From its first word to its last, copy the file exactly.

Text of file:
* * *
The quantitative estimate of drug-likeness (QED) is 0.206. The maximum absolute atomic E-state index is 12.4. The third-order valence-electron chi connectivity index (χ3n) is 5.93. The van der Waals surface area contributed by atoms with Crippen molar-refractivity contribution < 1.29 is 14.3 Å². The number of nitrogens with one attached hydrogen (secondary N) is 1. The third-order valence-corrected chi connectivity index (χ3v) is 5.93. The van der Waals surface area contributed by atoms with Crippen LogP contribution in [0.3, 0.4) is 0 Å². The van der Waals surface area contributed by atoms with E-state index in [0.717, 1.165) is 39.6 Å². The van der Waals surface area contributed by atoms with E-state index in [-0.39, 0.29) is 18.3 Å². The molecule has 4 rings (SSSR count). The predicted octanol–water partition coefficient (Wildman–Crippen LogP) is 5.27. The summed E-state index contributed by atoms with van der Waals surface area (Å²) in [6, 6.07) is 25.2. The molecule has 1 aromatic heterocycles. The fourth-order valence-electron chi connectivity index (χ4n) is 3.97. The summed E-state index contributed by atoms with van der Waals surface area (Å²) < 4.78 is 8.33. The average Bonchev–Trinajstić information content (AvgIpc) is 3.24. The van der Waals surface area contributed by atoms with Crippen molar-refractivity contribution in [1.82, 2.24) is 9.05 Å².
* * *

The quantitative estimate of drug-likeness (QED) is 0.206. The maximum absolute atomic E-state index is 12.4. The third-order valence-electron chi connectivity index (χ3n) is 5.93. The van der Waals surface area contributed by atoms with Crippen molar-refractivity contribution < 1.29 is 14.3 Å². The number of nitrogens with one attached hydrogen (secondary N) is 1. The third-order valence-corrected chi connectivity index (χ3v) is 5.93. The van der Waals surface area contributed by atoms with Crippen LogP contribution in [0.3, 0.4) is 0 Å². The van der Waals surface area contributed by atoms with E-state index in [0.717, 1.165) is 39.6 Å². The van der Waals surface area contributed by atoms with E-state index in [-0.39, 0.29) is 18.3 Å². The molecule has 4 rings (SSSR count). The predicted octanol–water partition coefficient (Wildman–Crippen LogP) is 5.27. The summed E-state index contributed by atoms with van der Waals surface area (Å²) in [6, 6.07) is 25.2. The molecule has 1 aromatic heterocycles. The fourth-order valence-electron chi connectivity index (χ4n) is 3.97. The summed E-state index contributed by atoms with van der Waals surface area (Å²) < 4.78 is 8.33. The average Bonchev–Trinajstić information content (AvgIpc) is 3.24. The van der Waals surface area contributed by atoms with Crippen molar-refractivity contribution in [1.82, 2.24) is 9.05 Å².